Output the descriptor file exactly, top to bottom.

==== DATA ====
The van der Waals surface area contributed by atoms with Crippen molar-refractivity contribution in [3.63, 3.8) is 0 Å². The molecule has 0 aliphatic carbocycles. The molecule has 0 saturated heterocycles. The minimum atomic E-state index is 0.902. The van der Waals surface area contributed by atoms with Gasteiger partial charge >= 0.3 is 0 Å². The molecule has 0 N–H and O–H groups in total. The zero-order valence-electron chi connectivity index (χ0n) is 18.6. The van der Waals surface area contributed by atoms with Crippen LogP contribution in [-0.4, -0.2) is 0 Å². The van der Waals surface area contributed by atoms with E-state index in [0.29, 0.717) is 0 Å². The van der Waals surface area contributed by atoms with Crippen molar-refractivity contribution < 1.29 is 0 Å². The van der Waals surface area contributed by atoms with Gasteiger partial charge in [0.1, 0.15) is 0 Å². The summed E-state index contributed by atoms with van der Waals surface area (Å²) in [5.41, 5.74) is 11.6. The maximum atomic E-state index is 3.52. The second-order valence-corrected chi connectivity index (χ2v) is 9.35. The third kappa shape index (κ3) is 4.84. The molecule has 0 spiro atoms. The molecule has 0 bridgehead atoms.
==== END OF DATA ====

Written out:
The van der Waals surface area contributed by atoms with Crippen molar-refractivity contribution in [3.63, 3.8) is 0 Å². The molecule has 0 aliphatic carbocycles. The molecule has 0 saturated heterocycles. The minimum atomic E-state index is 0.902. The van der Waals surface area contributed by atoms with Gasteiger partial charge >= 0.3 is 0 Å². The molecule has 0 N–H and O–H groups in total. The zero-order valence-electron chi connectivity index (χ0n) is 18.6. The van der Waals surface area contributed by atoms with Crippen LogP contribution in [-0.4, -0.2) is 0 Å². The van der Waals surface area contributed by atoms with E-state index in [0.29, 0.717) is 0 Å². The van der Waals surface area contributed by atoms with Crippen molar-refractivity contribution < 1.29 is 0 Å². The van der Waals surface area contributed by atoms with Gasteiger partial charge in [0.1, 0.15) is 0 Å². The summed E-state index contributed by atoms with van der Waals surface area (Å²) in [5.41, 5.74) is 11.6. The maximum atomic E-state index is 3.52. The second-order valence-corrected chi connectivity index (χ2v) is 9.35. The third kappa shape index (κ3) is 4.84. The molecule has 0 spiro atoms. The molecule has 0 bridgehead atoms.